adeno
what is the capsid and envelope status of hepadnaviridae?
has envelope and icosahedral capsid
describe complex symmetry capsids and the prototypical virus that uses it.
brick shaped virion, several layers of envelope, core is dumbbell shaped, large DS DNA genome within the capsid
what viruses did we learn about that use complex capsids?
poxviruses and retroviruses
where can viruses aquire envelopes and what does an envelope make the virion susceptable to?
from golgi/ER complex, plasma membrane of cells, or from the nucleus (Herpes only)
does the virus or the host encode peplomers? where are they glycosylated and what glycosylates them?
viral encoded protein glycosilated in the ER/Golgi complex and will thus be susceptable to drying, detergents, soaps, disinfectants, high temps, etc
what are some functions of specefic peplomers?
both in influenza type A (orthomyxo), HA that must be cleaved that allows fusion activity. NA digests mucous in upper resp tract to allow virus to reach the epi cells.
describe the F peplomer of paramyxovirus.
Fusion peplomer that must be cleaved
which viruses have matrix proteins and what is its purpose??
some enveloped viruses and it binds the peplomers and capsids to give the virus structural integrity and serves a role in envelopment
which virus has 12 fibers coming out from its vertices?
adenovirus
which virus traps ribosomes during envelopement?
arenavirus
what is the purpose of the M2 protein in Influenza type A and how can we exploit it?
it is a channel that allows H+ ions to enter the endosome and cause uncoating by lowering the pH. treatment - amantadine binds and blocks M2
what virus contain there own RNA transcriptase within the virion?
all negative stranded RNA viruses
which virus uses a unique dogma of DNA to RNA to DNA via a viral reverse transcriptase?
hepadnavirus
what are the theories of virus evolution?
non joiner theory, retrograde evolution, cellular nucleic acid (originated from cells and spouted off)
where do the viral pocks grow in the avian eggs? what are they good for creating?
on the chorioallantoic membrane and they are good for vaccine production
differentiate between the two types of cell cultures that can live beyond the primary culture and what are the uses of the cell culture?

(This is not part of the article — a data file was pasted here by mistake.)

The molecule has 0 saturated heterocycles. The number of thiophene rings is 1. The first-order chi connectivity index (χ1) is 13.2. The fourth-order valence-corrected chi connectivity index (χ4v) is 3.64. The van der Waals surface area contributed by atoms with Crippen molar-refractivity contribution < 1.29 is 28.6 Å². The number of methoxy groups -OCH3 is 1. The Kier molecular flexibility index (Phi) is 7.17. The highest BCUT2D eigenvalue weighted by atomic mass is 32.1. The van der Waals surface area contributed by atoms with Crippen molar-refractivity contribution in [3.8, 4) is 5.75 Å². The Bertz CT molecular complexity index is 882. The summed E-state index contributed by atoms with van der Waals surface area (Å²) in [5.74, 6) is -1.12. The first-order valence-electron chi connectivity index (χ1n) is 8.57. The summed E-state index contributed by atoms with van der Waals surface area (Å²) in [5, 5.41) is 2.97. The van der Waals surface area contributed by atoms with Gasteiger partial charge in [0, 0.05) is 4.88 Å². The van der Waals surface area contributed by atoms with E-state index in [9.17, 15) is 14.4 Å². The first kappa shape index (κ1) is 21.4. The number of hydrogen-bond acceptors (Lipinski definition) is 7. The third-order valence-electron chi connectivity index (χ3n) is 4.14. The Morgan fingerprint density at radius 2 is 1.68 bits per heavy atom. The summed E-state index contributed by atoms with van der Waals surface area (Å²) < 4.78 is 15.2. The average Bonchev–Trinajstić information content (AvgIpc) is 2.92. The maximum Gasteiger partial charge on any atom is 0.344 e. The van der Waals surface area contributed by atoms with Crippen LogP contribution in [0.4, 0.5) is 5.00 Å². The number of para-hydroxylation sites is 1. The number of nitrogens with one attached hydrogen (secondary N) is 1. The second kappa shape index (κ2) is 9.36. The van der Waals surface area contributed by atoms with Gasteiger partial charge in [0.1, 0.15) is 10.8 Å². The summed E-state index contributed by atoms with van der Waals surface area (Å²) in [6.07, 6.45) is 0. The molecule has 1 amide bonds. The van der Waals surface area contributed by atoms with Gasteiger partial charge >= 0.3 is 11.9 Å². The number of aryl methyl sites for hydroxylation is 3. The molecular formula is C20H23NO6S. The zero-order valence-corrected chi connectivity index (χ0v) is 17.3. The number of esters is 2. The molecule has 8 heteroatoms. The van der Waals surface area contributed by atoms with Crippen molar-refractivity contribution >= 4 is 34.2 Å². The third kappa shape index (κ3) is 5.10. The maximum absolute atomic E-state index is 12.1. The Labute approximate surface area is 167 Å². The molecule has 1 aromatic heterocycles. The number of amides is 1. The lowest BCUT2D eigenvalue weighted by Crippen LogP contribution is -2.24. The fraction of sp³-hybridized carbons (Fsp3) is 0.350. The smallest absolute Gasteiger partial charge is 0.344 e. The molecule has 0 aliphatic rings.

cell strain is not immortal and will die after about 50 passes, cell line is imortal. good for isolating viruses, quantitating, molecular studies, drug screens, antibodies for neutralization,, and vaccines`
what are the four general ways to detect or quantify viruses?
detect physical particles via electron micro or hemagglutination (do not need infectious virus), molecular assys for viral nucleotides or viral proteins, detect live infectious viruses via avian embryo (pocks) or cell culture (plaques), detect viruses as complex antigens
describe how to interpret results of a hemagglutination assay.
clear result means they hemagglutinated, find most dilute titer that caused hemagglutinatin and multiply that number by the number of virus particle to hemagglutinate the number of RBC's added
do molecular assays for viral molecules tell you if the virus is infectious?
no
when taking serum samples to determine viral infection what is the first sample called? second sample?
acute. convalescent. Need to show a four fold rise in antibody titer
what are the immunologic ways of detecting viral infection?
hemagglutination, EIA/ELIZA, neutralization, RIA, FAb, latex agglutination, and complement fixation
when using hemagglutination to determine antibody presence, how are results interpreted?
test dilutions of serum for ability to prevent the virus from causing RBCs to hemagglutinate, so more antibodies is indicated by less agglutination
describe how to interpret complement fixation tests for viral detection.
ok, commercial complement added to heated sera (inactivated endogenous complement) along with antigen of virus you are looking for. If sera has Ab's to the Ag it will bind the Ag and fix the comercial complement to it. Then add RBC-Ab + RBCs as indicator, if all the complement has been fixed to our original Ag+Ab then there will not be enough complement to bind to this new addition of RBC-Ab + RBC and thus the RBC's will not be lysed by complement. If there is no viral Ab in the serum then the commercial complement will be free to bind to the RBC-Ab and cause RBC lysis. Thus a positive test is no lysis and thus presence of viral Ab
describe the RIA for detecting anti viral antibodies and its results...
mix dilutions of sera with radio labelled viral antigen and centrifuge then measure CPM pellets that reflect the amount of antibodies present (thus the amount of radio antigens is the amount of antibody after centrifuge)
describe the radio immuno assay for detecting antigen.
add sera to anti viral antigen antibody, then add radiolabelled antigen, then add anti IG antibody, centrifuge and CPM, reduction in CPM (less radioactivity) means more antigen was present
steps to screen for HIV?
detect antibodies to HIV, EIA to detect Ab, if positive repeat it, if 2nd is positive do a western blot assay to show pt's serum has antibodies to two of the major HIV proteins
describe the RIA for detecting anti viral antibodies and its results...
mix dilutions of sera with radio labelled viral antigen and centrifuge then measure CPM pellets that reflect the amount of antibodies present (thus the amount of radio antigens is the amount of antibody after centrifuge)
describe the radio immuno assay for detecting antigen.
add sera to anti viral antigen antibody, then add radiolabelled antigen, then add anti IG antibody, centrifuge and CPM, reduction in CPM (less radioactivity) means more antigen was present
steps to screen for HIV?
detect antibodies to HIV, EIA to detect Ab, if positive repeat it, if 2nd is positive do a western blot assay to show pt's serum has antibodies to two of the major HIV proteins